Allen On Travel

A 30 year veteran of world travel (but knows nil about Orlando-area attractions), Will Allen III writes about his weekly odysseys by air on business and how the airlines rob him--and you--of time, the most precious commodity on earth. Time: It's all we have, and the airlines routinely take it from us. This blog challenges the airlines to keep their basic promises.

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Location: Raleigh, North Carolina, United States

Born 1948 in Kinston, NC and raised there in beautiful eastern North Carolina, I now live in Raleigh and commute around the country and the world.

Thursday, December 04, 2008

Air Tahiti Nui Research: A Reputation For Above Average Economy Service

As my family's late December vacation to Tahiti looms, I sure hope the word on the street about Air Tahiti Nui's superlative coach cabin is correct. The airline starts its marketing hoopla by giving the back of the bus a special name, Moana Class, instead of calling it economy or coach.

Decades ago, before today's drab class sameness (first, business, and coach) became the norm, airlines sometimes anointed their international cabins with names to differentiate their products from those offered by the common herd of competitors flying the same routes. Anybody but me remember flying Pan American World Airways' Clipper Class?

The ploy worked, too, when the service was really better, as PanAm's services in all cabins originally were. I recall flying in economy on PanAm from JFK to Heathrow in November, 1979 and quite enjoying the service (at the end in the late eighties, Pan American declined badly).

Nowadays, however, any airline trying to give a spiffy name to its coach cabin has to deal with a cynical and wise flying public. Bottom line is that they must really have something better to back up the claim.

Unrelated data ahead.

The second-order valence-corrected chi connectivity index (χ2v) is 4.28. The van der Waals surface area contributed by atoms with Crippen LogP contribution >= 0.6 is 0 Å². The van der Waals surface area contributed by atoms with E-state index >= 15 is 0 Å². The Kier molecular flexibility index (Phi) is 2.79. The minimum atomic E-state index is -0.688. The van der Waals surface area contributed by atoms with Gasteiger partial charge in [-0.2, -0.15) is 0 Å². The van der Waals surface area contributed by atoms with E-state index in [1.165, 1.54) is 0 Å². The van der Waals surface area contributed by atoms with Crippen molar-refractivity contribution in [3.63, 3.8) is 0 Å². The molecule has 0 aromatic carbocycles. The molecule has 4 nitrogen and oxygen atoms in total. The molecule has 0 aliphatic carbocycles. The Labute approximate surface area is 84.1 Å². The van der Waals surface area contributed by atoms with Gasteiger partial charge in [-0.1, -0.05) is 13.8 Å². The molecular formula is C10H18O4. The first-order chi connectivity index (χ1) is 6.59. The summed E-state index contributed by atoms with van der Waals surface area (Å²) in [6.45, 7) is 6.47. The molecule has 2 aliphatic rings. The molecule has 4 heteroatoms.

Like I said, I hope Air Tahiti Nui will provide the steak with the sizzle. Here's what I've learned about their service that makes me optimistic that they might:

First, the airline is only ten years old, so it doesn't have a lot of baggage (no pun intended) to contend with. It started with fresh ideas, flies just five Airbus A340-300 airplanes which are all configured the same, and serves just seven overseas cities (L.A., NYC, Paris, Sydney, Auckland, Tokyo, and Osaka) from its home base in Papeete. The commonality of its aircraft and service simplifies the operation and allows Air Tahiti Nui to concentrate on service excellence, which is their reputation.

Second, Air Tahiti Nui depends mostly upon tourists, who fly mainly in economy. Its five A340s have just 6 first class seats (completely lie-flat beds) and 24 business class seats (lie-flat, but with a 160 degree recline that makes them slightly angled, much like AA's uncomfortable new business class seats). Moana Class seats 264 by comparison, and the airline needs to fill those seats in the back to stay in the black. Thus it works hard, they tell me, to make folks back there happy.

Third, Moana Class seats do score better than the chairs on competitor aircraft. They boast 33" seat pitch and 19" width. That makes them more spacious and comfortable than what's offered in most airlines' torture chambers, er, I mean,coach cabins. Furthermore, Moana Class seats are just 2" narrower than the business class seats up front.